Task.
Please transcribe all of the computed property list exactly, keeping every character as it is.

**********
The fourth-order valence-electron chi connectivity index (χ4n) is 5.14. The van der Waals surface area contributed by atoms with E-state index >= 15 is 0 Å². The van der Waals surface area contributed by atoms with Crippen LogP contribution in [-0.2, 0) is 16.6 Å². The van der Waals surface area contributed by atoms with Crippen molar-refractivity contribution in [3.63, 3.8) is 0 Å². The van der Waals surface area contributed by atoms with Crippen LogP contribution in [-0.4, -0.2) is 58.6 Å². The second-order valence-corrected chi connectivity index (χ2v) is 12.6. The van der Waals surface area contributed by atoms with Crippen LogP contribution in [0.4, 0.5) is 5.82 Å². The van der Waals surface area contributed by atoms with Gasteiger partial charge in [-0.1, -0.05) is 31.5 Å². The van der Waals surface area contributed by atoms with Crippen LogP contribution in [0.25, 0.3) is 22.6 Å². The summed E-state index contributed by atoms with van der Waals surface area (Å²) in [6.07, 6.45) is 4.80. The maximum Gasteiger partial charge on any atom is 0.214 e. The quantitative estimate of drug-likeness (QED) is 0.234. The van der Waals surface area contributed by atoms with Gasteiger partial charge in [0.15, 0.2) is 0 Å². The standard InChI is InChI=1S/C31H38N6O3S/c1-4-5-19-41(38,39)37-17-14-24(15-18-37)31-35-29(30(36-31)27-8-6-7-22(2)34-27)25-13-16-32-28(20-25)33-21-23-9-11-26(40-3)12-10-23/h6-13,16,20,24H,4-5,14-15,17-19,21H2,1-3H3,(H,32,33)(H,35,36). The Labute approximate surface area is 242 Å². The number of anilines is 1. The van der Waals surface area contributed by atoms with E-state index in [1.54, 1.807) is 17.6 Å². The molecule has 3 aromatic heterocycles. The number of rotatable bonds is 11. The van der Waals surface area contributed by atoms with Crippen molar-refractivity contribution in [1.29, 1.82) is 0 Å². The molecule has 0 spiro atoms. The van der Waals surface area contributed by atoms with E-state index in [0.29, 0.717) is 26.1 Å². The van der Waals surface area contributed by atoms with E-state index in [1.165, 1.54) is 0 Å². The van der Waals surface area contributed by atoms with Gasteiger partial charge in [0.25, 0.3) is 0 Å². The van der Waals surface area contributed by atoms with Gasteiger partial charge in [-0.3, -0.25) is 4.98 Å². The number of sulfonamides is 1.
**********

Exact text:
The fourth-order valence-electron chi connectivity index (χ4n) is 5.14. The van der Waals surface area contributed by atoms with E-state index >= 15 is 0 Å². The van der Waals surface area contributed by atoms with Crippen LogP contribution in [-0.2, 0) is 16.6 Å². The van der Waals surface area contributed by atoms with Crippen molar-refractivity contribution in [3.63, 3.8) is 0 Å². The van der Waals surface area contributed by atoms with Crippen LogP contribution in [-0.4, -0.2) is 58.6 Å². The second-order valence-corrected chi connectivity index (χ2v) is 12.6. The van der Waals surface area contributed by atoms with Crippen LogP contribution in [0.4, 0.5) is 5.82 Å². The van der Waals surface area contributed by atoms with Gasteiger partial charge in [-0.1, -0.05) is 31.5 Å². The van der Waals surface area contributed by atoms with Crippen LogP contribution in [0.25, 0.3) is 22.6 Å². The summed E-state index contributed by atoms with van der Waals surface area (Å²) in [6.07, 6.45) is 4.80. The maximum Gasteiger partial charge on any atom is 0.214 e. The quantitative estimate of drug-likeness (QED) is 0.234. The van der Waals surface area contributed by atoms with Gasteiger partial charge in [0.15, 0.2) is 0 Å². The standard InChI is InChI=1S/C31H38N6O3S/c1-4-5-19-41(38,39)37-17-14-24(15-18-37)31-35-29(30(36-31)27-8-6-7-22(2)34-27)25-13-16-32-28(20-25)33-21-23-9-11-26(40-3)12-10-23/h6-13,16,20,24H,4-5,14-15,17-19,21H2,1-3H3,(H,32,33)(H,35,36). The Labute approximate surface area is 242 Å². The number of anilines is 1. The van der Waals surface area contributed by atoms with E-state index in [1.54, 1.807) is 17.6 Å². The molecule has 3 aromatic heterocycles. The number of rotatable bonds is 11. The van der Waals surface area contributed by atoms with Crippen molar-refractivity contribution in [1.29, 1.82) is 0 Å². The molecule has 0 spiro atoms. The van der Waals surface area contributed by atoms with E-state index in [0.29, 0.717) is 26.1 Å². The van der Waals surface area contributed by atoms with E-state index in [1.165, 1.54) is 0 Å². The van der Waals surface area contributed by atoms with Gasteiger partial charge in [0.25, 0.3) is 0 Å². The van der Waals surface area contributed by atoms with Gasteiger partial charge in [-0.3, -0.25) is 4.98 Å². The number of sulfonamides is 1.